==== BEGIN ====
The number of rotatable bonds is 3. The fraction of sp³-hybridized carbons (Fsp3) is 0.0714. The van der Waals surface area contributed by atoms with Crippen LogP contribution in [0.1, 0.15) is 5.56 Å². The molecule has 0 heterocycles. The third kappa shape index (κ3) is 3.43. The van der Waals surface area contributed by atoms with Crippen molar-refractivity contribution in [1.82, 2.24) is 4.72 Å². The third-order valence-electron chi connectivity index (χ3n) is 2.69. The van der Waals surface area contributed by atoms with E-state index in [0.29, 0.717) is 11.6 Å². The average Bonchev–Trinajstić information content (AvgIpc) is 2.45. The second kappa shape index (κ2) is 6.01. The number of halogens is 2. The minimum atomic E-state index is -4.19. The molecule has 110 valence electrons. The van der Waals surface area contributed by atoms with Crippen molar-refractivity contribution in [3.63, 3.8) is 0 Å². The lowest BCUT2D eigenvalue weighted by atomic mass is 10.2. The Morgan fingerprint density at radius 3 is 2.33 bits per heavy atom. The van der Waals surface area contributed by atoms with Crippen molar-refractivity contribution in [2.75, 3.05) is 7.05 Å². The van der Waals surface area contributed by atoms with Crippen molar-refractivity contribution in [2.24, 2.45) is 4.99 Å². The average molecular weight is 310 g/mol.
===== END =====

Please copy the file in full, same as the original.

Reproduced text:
The number of rotatable bonds is 3. The fraction of sp³-hybridized carbons (Fsp3) is 0.0714. The van der Waals surface area contributed by atoms with Crippen LogP contribution in [0.1, 0.15) is 5.56 Å². The molecule has 0 heterocycles. The third kappa shape index (κ3) is 3.43. The van der Waals surface area contributed by atoms with Crippen molar-refractivity contribution in [1.82, 2.24) is 4.72 Å². The third-order valence-electron chi connectivity index (χ3n) is 2.69. The van der Waals surface area contributed by atoms with E-state index in [0.29, 0.717) is 11.6 Å². The average Bonchev–Trinajstić information content (AvgIpc) is 2.45. The second kappa shape index (κ2) is 6.01. The number of halogens is 2. The minimum atomic E-state index is -4.19. The molecule has 110 valence electrons. The van der Waals surface area contributed by atoms with Crippen molar-refractivity contribution in [3.63, 3.8) is 0 Å². The lowest BCUT2D eigenvalue weighted by atomic mass is 10.2. The Morgan fingerprint density at radius 3 is 2.33 bits per heavy atom. The van der Waals surface area contributed by atoms with Crippen molar-refractivity contribution in [2.75, 3.05) is 7.05 Å². The van der Waals surface area contributed by atoms with Crippen molar-refractivity contribution in [2.24, 2.45) is 4.99 Å². The average molecular weight is 310 g/mol.